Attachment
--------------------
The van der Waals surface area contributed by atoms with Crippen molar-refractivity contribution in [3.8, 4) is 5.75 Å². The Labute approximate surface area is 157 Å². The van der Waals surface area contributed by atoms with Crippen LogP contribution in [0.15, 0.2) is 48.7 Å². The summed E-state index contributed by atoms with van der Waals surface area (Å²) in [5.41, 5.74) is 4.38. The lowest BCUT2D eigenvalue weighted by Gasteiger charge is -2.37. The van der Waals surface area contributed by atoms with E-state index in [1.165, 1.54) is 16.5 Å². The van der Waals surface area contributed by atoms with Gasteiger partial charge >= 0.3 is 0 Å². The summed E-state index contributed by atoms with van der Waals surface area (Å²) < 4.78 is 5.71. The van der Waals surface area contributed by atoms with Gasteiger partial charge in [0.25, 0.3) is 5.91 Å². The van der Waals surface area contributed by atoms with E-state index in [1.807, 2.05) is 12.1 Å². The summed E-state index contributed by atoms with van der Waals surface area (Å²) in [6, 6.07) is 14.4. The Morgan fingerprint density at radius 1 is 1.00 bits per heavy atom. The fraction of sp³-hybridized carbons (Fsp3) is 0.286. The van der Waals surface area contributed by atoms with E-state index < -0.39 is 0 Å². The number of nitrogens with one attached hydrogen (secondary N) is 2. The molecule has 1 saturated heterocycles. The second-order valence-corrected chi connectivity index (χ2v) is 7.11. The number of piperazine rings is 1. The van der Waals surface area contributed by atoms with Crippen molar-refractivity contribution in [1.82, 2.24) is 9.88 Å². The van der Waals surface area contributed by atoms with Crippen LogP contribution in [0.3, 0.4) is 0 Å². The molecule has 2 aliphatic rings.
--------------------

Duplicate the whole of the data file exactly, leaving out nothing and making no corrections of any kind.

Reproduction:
The van der Waals surface area contributed by atoms with Crippen molar-refractivity contribution in [3.8, 4) is 5.75 Å². The Labute approximate surface area is 157 Å². The van der Waals surface area contributed by atoms with Crippen LogP contribution in [0.15, 0.2) is 48.7 Å². The summed E-state index contributed by atoms with van der Waals surface area (Å²) in [5.41, 5.74) is 4.38. The lowest BCUT2D eigenvalue weighted by Gasteiger charge is -2.37. The van der Waals surface area contributed by atoms with E-state index in [1.165, 1.54) is 16.5 Å². The van der Waals surface area contributed by atoms with Gasteiger partial charge >= 0.3 is 0 Å². The summed E-state index contributed by atoms with van der Waals surface area (Å²) < 4.78 is 5.71. The van der Waals surface area contributed by atoms with Gasteiger partial charge in [0.25, 0.3) is 5.91 Å². The van der Waals surface area contributed by atoms with E-state index in [1.807, 2.05) is 12.1 Å². The summed E-state index contributed by atoms with van der Waals surface area (Å²) in [6, 6.07) is 14.4. The Morgan fingerprint density at radius 1 is 1.00 bits per heavy atom. The fraction of sp³-hybridized carbons (Fsp3) is 0.286. The van der Waals surface area contributed by atoms with E-state index < -0.39 is 0 Å². The number of nitrogens with one attached hydrogen (secondary N) is 2. The molecule has 1 saturated heterocycles. The second-order valence-corrected chi connectivity index (χ2v) is 7.11. The number of piperazine rings is 1. The van der Waals surface area contributed by atoms with Crippen molar-refractivity contribution in [1.82, 2.24) is 9.88 Å². The van der Waals surface area contributed by atoms with Crippen LogP contribution in [0.3, 0.4) is 0 Å². The molecule has 2 aliphatic rings.